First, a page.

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Photos: Bear dance celebrates spring

Published: Tuesday, Sept. 1 2015 12:26 p.m. MDT

Ute musicians play traditional music at the Randlett Bear Dance in Randlett, Uintah County, on Monday, April 30, 2012. Instead of playing drums, the musicians play the rasp, whose sound is meant to mimic the growling and clawing of a bear who has just come out of hibernation in the spring. The Bear Dance, a traditional Ute Indian dance that celebrates the arrival of spring, is considered a social event that allows tribal members to reconnect with one another after the isolation that can take place during long, cold winters. (Geoff Liesik, Geoff Liesik, Deseret News) Ute musicians play traditional music at the Randlett Bear Dance in Randlett, Uintah County, on Monday, April 30, 2012. Instead of playing drums, the musicians play the rasp, whose sound is meant to mimic the growling and clawing of a bear who has just come out of hibernation in the spring. The Bear Dance, a traditional Ute Indian dance that celebrates the arrival of spring, is considered a social event that allows tribal members to reconnect with one another after the isolation that can take place during long, cold winters. (Geoff Liesik, Geoff Liesik, Deseret News)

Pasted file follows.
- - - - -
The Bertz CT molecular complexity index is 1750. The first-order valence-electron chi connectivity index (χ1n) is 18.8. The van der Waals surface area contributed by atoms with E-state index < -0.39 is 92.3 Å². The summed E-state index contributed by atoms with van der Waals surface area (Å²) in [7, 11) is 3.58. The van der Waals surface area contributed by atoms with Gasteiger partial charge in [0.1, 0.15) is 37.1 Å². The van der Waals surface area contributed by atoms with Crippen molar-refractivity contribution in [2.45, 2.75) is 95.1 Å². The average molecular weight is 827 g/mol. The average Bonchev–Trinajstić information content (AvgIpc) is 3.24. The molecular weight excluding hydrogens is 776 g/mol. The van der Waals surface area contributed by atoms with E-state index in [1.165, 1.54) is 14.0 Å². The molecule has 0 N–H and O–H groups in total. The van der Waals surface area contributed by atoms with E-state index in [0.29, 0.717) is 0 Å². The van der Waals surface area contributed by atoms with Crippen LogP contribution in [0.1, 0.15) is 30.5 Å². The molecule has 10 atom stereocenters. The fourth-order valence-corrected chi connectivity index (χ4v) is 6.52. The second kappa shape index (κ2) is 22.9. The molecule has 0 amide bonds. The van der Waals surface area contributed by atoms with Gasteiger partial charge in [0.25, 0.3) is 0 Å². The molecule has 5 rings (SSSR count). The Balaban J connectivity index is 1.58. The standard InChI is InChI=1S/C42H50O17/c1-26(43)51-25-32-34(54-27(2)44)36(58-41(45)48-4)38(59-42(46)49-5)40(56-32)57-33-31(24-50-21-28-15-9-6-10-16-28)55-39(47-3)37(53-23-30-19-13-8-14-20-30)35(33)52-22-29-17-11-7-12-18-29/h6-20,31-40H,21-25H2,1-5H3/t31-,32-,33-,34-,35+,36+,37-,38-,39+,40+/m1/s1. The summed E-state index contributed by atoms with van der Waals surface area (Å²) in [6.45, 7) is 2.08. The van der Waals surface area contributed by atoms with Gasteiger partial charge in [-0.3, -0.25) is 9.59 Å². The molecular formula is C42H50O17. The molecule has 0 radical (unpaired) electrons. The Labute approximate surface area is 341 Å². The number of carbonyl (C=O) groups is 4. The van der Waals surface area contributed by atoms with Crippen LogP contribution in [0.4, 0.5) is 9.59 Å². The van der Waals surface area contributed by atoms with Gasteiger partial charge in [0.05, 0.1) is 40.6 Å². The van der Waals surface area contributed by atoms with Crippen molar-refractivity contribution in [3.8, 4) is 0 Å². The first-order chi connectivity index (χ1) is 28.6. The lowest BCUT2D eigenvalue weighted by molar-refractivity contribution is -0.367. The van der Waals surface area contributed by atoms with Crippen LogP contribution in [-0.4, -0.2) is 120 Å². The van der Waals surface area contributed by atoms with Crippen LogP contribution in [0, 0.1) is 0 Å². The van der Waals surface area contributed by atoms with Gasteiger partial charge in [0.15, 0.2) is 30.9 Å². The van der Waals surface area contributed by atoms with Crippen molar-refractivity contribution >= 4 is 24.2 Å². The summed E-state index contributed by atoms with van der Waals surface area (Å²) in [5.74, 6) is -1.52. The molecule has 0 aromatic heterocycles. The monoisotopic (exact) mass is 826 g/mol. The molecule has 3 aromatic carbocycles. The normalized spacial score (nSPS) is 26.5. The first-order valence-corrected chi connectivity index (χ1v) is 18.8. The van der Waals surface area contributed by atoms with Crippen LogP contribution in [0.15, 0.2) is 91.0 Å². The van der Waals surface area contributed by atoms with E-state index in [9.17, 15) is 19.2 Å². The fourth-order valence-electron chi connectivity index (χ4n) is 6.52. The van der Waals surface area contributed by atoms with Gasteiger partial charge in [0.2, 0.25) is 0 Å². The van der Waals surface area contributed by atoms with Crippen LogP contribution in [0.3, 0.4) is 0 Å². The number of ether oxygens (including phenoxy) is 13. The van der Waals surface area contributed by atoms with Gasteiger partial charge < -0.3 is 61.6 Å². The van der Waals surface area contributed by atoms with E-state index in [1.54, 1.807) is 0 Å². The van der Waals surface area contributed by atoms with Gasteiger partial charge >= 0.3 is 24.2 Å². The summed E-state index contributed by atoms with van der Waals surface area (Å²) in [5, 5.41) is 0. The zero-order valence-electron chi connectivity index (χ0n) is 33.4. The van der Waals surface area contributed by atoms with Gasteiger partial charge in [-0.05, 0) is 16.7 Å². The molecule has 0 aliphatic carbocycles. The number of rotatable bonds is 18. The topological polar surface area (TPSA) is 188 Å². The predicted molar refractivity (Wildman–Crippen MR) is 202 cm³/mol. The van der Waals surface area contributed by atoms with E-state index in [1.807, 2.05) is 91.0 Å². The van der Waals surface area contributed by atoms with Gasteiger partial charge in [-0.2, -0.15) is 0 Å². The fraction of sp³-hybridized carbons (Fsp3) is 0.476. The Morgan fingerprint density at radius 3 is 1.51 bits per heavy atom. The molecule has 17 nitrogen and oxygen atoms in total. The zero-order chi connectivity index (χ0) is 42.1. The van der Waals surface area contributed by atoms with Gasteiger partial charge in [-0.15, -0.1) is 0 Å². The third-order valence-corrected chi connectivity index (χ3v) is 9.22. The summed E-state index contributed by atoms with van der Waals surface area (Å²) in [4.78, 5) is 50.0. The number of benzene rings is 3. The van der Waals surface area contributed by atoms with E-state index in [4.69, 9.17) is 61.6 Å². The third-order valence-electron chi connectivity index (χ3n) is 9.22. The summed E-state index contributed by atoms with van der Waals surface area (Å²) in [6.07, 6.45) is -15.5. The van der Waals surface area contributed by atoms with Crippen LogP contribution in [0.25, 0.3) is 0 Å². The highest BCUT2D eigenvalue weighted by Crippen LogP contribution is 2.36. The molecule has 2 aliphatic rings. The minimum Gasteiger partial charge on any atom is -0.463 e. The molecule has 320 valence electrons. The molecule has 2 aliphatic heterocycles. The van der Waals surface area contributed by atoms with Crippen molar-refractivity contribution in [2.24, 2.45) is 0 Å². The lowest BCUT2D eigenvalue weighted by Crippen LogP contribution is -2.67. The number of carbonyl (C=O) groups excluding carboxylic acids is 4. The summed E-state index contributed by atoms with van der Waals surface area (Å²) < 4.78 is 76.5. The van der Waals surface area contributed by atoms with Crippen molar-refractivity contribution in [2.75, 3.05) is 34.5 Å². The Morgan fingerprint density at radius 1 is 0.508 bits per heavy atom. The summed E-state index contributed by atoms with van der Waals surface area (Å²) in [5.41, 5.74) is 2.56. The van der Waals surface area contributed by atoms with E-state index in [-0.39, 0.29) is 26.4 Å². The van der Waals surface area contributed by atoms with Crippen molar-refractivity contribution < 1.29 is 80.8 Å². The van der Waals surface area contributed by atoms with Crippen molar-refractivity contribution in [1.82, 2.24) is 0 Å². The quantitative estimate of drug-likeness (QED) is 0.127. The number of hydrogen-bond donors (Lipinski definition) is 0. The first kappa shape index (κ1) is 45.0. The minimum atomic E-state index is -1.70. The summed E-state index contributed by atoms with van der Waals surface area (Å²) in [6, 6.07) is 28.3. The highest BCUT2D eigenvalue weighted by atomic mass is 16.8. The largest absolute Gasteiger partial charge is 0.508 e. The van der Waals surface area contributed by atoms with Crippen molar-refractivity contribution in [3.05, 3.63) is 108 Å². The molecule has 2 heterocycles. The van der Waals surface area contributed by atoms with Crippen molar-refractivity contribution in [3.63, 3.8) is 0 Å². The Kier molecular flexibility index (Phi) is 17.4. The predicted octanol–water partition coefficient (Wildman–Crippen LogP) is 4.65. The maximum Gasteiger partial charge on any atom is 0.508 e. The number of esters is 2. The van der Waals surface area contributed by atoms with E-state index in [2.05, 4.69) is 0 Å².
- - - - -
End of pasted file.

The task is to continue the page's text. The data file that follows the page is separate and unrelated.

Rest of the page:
Lloyd Arrive, left, Ute Bear Dance Chief Skyler Lomahaftewa, Eric Wells and Sheriden Wells play traditional music at the Randlett Bear Dance in Uintah County, on Monday. The sound is meant to mimic the growling and clawing of a bear after hibernation. Right, Sarah Cuch and Daniel Cesspooch dance the Bear Dance, a traditional Ute Indian dance that celebrates the arrival of spring, a social event that allows tribal members to reconnect with one another.

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